This week I will be looking at Rio Tinto, the Anglo-Australian mining company, which recently reported full year results for 2018. The company beat estimated underlying revenue by 4 percent, reported in-line gross profit and ended the year with a net positive cash balance of $0.3bn, beating consensus figures of $1.8bn net debt. A decent set of results for the group although the share price has largely remained flat; implying that much of the news was expected and factored into the share price.
Management also announced record cash returns to shareholders representing almost 14% of its $106bn current market capitalisation. These returns comprise of a $5.3bn ordinary dividend, $4.0bn special dividend and $4.2bn in share buy-backs. This news comes despite volatile commodity prices and a challenging macro-economic environment, with trade wars and government policy affecting consumption of basic resources. It can be difficult to see where future growth will come from in an established sector, however the board, acknowledging the cyclical nature of the industry, has stated it will return excess cash to shareholders. This policy enables management to invest in the company to drive future returns whilst maintaining a sensible capital structure.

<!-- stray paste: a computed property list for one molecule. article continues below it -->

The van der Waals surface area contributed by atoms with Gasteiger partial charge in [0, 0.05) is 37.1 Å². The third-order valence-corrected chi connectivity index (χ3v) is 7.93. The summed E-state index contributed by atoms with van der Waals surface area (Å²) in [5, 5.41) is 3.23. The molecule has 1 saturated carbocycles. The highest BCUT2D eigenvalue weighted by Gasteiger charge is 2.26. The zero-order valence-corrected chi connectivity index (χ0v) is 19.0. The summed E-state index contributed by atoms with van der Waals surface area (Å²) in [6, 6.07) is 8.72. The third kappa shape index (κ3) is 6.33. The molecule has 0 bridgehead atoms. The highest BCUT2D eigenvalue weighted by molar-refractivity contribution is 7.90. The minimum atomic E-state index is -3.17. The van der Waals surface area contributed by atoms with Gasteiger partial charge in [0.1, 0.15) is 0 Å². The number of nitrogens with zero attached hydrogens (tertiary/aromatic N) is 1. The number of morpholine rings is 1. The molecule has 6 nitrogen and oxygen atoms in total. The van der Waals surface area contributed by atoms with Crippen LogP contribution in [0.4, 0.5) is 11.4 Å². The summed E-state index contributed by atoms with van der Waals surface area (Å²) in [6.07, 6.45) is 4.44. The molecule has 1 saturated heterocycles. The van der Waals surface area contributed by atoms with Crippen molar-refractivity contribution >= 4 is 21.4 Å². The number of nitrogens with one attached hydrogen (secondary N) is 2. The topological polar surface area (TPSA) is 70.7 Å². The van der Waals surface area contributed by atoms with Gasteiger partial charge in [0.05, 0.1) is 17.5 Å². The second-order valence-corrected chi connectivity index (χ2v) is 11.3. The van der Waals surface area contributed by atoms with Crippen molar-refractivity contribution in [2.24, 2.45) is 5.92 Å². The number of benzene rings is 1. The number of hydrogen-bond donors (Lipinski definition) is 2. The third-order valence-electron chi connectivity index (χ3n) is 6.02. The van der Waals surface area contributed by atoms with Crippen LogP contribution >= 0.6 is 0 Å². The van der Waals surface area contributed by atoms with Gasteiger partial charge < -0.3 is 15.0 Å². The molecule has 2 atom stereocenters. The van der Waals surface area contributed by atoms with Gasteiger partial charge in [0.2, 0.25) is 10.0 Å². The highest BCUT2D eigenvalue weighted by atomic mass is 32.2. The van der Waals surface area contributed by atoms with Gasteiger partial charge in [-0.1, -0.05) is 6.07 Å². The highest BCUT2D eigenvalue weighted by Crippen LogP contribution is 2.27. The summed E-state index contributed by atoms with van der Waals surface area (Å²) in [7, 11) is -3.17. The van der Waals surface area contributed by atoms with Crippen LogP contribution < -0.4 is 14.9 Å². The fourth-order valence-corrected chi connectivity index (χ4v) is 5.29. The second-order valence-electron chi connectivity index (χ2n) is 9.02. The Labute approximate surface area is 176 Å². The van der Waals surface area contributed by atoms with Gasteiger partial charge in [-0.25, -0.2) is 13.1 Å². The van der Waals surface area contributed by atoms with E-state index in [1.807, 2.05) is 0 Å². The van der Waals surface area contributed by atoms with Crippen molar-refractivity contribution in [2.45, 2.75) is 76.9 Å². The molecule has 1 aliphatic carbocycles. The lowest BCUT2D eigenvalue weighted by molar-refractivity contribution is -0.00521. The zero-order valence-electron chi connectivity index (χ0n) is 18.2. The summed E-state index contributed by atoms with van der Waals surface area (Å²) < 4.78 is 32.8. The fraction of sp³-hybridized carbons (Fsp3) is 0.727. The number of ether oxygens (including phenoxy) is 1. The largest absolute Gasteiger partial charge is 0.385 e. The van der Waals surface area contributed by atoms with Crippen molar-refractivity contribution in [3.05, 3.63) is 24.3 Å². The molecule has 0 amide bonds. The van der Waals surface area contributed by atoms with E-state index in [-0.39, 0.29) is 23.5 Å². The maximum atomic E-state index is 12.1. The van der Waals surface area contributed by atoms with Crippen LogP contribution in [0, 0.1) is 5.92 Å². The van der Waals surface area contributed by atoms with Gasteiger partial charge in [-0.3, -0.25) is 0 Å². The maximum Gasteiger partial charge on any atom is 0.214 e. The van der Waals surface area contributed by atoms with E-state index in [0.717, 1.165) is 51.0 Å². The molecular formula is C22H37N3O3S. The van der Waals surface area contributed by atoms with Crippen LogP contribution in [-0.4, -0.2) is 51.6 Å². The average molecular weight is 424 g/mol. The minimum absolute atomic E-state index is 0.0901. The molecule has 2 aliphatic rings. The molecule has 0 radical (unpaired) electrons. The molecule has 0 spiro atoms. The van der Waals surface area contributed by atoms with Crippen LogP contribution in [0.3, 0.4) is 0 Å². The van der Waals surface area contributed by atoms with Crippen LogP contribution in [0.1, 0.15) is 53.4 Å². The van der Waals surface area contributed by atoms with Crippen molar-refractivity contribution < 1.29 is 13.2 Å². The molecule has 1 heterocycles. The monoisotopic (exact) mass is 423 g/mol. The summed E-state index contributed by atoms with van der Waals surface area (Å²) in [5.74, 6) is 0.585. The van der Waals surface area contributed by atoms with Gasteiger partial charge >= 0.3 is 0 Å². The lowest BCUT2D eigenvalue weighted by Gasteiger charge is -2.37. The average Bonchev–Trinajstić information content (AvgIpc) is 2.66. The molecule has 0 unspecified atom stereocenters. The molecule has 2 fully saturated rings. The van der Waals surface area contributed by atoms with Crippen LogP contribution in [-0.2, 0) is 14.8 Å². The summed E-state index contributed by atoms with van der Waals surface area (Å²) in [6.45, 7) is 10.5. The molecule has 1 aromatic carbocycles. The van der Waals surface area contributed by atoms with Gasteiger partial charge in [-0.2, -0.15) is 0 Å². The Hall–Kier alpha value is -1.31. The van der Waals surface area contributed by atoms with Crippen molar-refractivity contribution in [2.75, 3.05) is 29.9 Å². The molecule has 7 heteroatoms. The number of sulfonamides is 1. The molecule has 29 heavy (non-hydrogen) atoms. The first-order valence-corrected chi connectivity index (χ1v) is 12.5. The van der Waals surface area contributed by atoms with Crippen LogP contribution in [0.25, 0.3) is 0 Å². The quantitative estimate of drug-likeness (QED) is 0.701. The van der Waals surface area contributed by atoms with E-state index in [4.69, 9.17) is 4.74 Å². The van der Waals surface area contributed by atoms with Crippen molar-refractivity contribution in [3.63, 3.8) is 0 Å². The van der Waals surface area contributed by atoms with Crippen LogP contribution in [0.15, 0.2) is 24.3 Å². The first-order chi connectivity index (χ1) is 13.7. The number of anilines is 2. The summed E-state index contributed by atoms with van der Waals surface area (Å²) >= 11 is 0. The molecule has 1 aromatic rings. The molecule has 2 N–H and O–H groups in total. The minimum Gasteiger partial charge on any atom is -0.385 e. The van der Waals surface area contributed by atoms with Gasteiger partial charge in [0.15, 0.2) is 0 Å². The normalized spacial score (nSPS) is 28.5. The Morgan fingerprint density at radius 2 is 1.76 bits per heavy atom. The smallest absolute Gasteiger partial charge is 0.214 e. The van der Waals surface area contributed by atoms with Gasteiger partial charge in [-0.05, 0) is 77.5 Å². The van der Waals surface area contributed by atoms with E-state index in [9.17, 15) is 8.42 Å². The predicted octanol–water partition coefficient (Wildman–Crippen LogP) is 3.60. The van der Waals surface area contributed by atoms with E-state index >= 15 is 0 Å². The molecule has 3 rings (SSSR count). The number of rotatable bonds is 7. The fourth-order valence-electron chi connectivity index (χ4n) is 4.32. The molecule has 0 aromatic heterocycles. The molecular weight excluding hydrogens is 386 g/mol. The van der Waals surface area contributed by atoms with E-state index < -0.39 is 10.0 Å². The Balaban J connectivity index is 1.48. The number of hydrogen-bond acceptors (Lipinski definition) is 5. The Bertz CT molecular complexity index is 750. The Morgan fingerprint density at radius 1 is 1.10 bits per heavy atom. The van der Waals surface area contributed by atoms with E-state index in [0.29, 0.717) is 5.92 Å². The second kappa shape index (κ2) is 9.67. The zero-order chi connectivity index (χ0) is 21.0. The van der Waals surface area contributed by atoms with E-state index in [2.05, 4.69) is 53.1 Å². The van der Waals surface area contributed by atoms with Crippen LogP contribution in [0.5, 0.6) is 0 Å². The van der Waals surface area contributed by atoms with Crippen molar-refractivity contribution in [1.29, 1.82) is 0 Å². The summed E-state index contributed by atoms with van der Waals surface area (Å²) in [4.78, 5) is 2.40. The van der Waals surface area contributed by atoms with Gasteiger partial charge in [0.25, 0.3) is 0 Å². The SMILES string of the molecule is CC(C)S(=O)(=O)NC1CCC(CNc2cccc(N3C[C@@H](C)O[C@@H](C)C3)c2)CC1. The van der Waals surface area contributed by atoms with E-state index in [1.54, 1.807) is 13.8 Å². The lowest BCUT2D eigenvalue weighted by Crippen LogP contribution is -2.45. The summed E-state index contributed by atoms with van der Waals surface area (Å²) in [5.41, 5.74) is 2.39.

China has been a major importer of iron ore since the beginning of this century, however selected data indicates a slowdown in demand as the government promotes cleaner industry. Rio Tinto would be exposed to any such slowdown as it derives approximately 50% of its revenues from iron ore. However, this risk is cushioned by the fact that the company owns so-called “tier one” assets that enable cheaper extraction compared to rivals. As a result, it enjoys industry-leading margins and is less financially sensitive to lower prices.
Commodity markets remain volatile and it is always possible that prices could drift lower, in which case it makes sense for investors to look for efficient businesses that do not have stretched balance sheets.